Why do men have nipples?
- Correspondence to Dr John Launer, London Deanery, Stewart House, London WC1B 5DN, UK;
Every day the home page of my internet service offers a selection of trivia including news of celebrities who are either sleeping with each other or splitting up. There is also usually an item of popular science, often packaged as ‘the latest research’. If one of these catches my eye I sometimes click on the link to read it in more detail. Two items I recently followed up in this way were headed ‘Why do women live longer?’ and ‘Why do men have nipples?’. The answers to these tantalising questions weren't nearly as interesting as I hoped. In fact both were pretty old news. The reason women live longer, it said, is because their cells are better at repairing damage in later life. Men have nipples because embryos are always female in their early stages, and males only differentiate from the female prototype after a few weeks. Unfortunately the problem with these explanations wasn't just their banality. They are merely accounts of how things happen, not actually why. They don't address purpose, and hence don't really answer the questions at all. In the language of biological science, they are proximate explanations but not distal ones.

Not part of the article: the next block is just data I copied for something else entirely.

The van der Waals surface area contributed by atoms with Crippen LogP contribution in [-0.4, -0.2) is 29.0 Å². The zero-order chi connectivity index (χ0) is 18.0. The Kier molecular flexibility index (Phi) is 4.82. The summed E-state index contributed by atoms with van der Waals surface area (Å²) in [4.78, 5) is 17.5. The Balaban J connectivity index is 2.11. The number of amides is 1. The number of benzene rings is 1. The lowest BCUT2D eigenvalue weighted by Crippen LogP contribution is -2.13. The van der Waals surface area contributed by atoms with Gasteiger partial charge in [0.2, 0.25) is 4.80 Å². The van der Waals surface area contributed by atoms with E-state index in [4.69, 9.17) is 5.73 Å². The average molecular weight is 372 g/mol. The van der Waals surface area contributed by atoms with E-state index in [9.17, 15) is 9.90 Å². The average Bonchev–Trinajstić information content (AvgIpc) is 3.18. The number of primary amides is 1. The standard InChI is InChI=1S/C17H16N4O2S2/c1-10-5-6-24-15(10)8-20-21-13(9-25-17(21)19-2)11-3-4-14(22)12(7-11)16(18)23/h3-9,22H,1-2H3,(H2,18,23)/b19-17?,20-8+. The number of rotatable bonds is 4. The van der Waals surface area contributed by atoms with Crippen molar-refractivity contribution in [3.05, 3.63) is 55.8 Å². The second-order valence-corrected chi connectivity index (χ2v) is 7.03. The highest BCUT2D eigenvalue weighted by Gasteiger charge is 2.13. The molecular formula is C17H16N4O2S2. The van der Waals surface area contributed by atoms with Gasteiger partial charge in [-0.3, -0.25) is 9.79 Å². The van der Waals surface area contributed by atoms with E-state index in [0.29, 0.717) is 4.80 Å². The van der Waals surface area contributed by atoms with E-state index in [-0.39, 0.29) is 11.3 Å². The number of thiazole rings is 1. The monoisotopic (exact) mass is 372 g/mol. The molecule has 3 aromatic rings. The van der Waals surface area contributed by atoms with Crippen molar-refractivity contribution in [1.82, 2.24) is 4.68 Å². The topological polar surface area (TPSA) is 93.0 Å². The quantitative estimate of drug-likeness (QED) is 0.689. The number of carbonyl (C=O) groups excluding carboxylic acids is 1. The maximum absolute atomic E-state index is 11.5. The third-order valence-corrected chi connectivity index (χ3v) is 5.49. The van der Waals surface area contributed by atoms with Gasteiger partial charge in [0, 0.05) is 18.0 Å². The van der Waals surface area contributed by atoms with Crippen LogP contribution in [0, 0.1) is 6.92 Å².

This confusion of mechanisms with purpose—or of proximate causes with distal ones—doesn't just occur in the media. It's very common in medicine as well. If you ask most doctors for the cause of diabetes they may be able to give you an account of how insulin receptors work; they will look puzzled or offended if you tell them they haven't answered …